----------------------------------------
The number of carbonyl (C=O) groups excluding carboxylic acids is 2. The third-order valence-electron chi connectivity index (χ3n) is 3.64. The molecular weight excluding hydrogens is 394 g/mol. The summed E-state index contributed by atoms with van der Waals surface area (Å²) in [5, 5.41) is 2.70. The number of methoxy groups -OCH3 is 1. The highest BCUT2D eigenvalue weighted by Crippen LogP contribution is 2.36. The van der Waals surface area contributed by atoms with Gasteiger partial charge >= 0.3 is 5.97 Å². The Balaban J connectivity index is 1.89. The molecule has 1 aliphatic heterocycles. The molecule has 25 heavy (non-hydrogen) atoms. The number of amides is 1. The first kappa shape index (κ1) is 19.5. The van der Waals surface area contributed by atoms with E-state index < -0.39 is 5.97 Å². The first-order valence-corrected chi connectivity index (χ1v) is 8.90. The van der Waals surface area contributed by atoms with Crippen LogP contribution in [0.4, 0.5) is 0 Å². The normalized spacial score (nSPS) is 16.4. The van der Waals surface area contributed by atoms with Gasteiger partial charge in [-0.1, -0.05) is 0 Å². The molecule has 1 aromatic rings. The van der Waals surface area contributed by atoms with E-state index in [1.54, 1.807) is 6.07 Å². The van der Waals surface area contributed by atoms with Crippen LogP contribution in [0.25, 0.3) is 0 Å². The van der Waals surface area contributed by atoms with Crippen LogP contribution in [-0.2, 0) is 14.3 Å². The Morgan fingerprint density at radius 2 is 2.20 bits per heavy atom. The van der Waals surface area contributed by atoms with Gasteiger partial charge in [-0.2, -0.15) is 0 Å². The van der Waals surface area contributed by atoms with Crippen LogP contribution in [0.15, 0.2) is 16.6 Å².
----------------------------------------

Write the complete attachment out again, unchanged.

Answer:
The number of carbonyl (C=O) groups excluding carboxylic acids is 2. The third-order valence-electron chi connectivity index (χ3n) is 3.64. The molecular weight excluding hydrogens is 394 g/mol. The summed E-state index contributed by atoms with van der Waals surface area (Å²) in [5, 5.41) is 2.70. The number of methoxy groups -OCH3 is 1. The highest BCUT2D eigenvalue weighted by Crippen LogP contribution is 2.36. The van der Waals surface area contributed by atoms with Gasteiger partial charge >= 0.3 is 5.97 Å². The Balaban J connectivity index is 1.89. The molecule has 1 aliphatic heterocycles. The molecule has 25 heavy (non-hydrogen) atoms. The number of amides is 1. The first kappa shape index (κ1) is 19.5. The van der Waals surface area contributed by atoms with E-state index < -0.39 is 5.97 Å². The first-order valence-corrected chi connectivity index (χ1v) is 8.90. The van der Waals surface area contributed by atoms with Crippen LogP contribution in [0.4, 0.5) is 0 Å². The normalized spacial score (nSPS) is 16.4. The van der Waals surface area contributed by atoms with Gasteiger partial charge in [-0.1, -0.05) is 0 Å². The molecule has 1 aromatic rings. The van der Waals surface area contributed by atoms with E-state index in [1.54, 1.807) is 6.07 Å². The van der Waals surface area contributed by atoms with Crippen LogP contribution in [0.25, 0.3) is 0 Å². The van der Waals surface area contributed by atoms with Crippen LogP contribution in [-0.2, 0) is 14.3 Å². The Morgan fingerprint density at radius 2 is 2.20 bits per heavy atom. The van der Waals surface area contributed by atoms with Gasteiger partial charge in [-0.2, -0.15) is 0 Å². The van der Waals surface area contributed by atoms with Crippen LogP contribution in [0.15, 0.2) is 16.6 Å².